Ewigkeit - _Radio Ixtlan_
by: Jackie Smit (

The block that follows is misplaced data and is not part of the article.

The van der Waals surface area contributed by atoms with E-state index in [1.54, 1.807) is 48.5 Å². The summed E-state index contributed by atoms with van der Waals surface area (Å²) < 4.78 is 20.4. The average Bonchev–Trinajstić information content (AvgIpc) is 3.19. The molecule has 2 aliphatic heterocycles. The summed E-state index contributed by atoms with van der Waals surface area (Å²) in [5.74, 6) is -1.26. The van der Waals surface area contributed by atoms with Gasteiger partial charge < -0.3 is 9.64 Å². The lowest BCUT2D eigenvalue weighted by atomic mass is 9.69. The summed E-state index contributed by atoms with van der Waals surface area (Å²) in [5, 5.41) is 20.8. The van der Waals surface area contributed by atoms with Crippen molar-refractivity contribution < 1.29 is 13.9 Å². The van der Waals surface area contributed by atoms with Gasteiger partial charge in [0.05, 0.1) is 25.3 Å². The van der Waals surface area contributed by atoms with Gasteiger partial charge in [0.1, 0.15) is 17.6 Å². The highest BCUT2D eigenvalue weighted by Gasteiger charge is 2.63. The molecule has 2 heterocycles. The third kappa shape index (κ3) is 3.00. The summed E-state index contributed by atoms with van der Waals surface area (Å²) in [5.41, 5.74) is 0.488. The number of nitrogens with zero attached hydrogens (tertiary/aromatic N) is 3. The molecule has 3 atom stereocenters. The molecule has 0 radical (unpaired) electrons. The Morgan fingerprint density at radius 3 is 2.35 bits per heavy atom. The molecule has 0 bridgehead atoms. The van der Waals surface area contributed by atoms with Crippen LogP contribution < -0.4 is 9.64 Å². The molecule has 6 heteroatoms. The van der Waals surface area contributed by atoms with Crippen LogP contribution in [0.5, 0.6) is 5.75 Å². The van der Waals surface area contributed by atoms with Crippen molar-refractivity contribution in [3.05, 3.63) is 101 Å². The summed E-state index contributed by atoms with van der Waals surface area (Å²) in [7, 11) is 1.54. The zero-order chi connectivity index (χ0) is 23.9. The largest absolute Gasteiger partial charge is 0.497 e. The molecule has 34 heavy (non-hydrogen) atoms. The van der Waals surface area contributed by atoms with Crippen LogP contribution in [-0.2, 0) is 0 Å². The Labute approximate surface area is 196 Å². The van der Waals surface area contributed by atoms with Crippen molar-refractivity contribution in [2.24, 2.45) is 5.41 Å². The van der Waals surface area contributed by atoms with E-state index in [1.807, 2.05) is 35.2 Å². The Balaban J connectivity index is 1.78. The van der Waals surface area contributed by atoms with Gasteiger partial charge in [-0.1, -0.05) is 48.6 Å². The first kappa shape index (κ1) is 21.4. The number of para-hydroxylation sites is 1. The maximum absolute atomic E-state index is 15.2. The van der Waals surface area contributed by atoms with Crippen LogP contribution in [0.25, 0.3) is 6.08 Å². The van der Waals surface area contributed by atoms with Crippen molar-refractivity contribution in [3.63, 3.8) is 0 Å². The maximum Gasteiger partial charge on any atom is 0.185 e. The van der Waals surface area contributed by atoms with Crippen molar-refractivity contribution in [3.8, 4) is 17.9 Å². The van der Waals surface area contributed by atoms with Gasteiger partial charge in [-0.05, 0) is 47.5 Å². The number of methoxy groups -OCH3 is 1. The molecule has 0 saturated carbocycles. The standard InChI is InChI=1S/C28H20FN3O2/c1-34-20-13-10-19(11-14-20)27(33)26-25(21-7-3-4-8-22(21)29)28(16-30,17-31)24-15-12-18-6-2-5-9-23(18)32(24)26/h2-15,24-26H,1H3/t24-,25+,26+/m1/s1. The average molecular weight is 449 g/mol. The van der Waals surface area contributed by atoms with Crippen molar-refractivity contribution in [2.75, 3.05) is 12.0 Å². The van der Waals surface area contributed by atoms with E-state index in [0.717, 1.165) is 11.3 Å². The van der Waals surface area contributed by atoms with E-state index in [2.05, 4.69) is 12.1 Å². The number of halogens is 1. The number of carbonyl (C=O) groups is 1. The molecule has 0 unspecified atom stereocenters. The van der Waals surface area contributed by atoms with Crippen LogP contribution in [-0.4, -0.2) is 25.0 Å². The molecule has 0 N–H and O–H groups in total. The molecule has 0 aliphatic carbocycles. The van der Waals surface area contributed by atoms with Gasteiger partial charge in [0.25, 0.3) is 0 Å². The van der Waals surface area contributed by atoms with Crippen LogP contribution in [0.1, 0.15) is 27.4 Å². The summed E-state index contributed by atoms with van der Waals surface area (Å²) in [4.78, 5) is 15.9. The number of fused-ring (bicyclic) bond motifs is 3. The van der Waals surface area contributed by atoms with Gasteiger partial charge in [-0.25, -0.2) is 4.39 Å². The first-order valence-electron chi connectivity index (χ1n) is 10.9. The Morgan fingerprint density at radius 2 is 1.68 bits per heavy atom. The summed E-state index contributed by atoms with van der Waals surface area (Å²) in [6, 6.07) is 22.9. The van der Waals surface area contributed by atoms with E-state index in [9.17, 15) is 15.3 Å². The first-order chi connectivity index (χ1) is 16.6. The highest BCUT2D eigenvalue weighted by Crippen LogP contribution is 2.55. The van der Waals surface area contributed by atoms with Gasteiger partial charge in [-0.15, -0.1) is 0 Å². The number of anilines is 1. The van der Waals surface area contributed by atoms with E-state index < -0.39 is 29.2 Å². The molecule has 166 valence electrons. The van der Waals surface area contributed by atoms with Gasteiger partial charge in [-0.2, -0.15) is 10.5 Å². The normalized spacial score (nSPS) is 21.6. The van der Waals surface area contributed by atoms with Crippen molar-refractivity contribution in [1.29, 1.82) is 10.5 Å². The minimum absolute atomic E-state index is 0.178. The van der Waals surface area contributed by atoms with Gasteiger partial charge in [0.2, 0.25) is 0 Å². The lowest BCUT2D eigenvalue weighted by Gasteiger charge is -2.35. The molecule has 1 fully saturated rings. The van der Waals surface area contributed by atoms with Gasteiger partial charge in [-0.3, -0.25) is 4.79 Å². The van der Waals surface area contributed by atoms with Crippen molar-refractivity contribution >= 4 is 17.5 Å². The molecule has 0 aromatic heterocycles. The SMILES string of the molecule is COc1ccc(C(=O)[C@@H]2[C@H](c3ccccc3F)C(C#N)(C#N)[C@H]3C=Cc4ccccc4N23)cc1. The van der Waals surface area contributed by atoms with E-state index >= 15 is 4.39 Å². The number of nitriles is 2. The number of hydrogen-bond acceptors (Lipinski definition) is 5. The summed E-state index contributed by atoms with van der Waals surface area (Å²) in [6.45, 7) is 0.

James Fogarty's hard-on for electronic music and ambient experimentation has always been evident in his work with Meads of Asphodel, and so it should come as a surprise to no one to find that when given a platform offering the creative freedom which Ewigkeit clearly affords him, he delves into this framework of influences to an even greater extent. _Radio Ixtlan_ is the fourth album released thus far under the Ewigkeit banner, and far from being merely a collection of blackened electronica, Mr Fog (as he is known around the Earache offices apparently) has chosen to pour just about everything barring country music into the nine songs contained therein. The result is a sonic journey that at times smacks ever so slightly of early Dimmu Borgir ("Powerplant"), Fields of the Nephilim ("Platonic Verses"), Killing Joke ("Journey to Ixtlan") and Moby ("The New Way"). Unfortunately, for all the variety it brings to proceedings, this diversity also results in a very uneven listen. It's not so much inconsistency in terms of overall song quality -- Mr Fog may not be adding anything truly significant to the genres he draws ideas from, but in general the majority of the album remains interesting. _Radio Ixtlan_'s problem lies rather in the inability of its content to form a cohesive whole -- a flaw that is particularly evident when a song like "Strange Volk" lives up to its moniker and breaks from the quasi-cosmic atmosphere with a bizarre, out-of-place folk melody that may as well have been pulled straight off a vintage Amorphis record. That Earache claim comparisons to _The Dark Side of the Moon_ doesn't exactly illicit any leniency toward this effort either. _Radio Ixtlan_ may be an entertaining record, but a milestone? Not quite.
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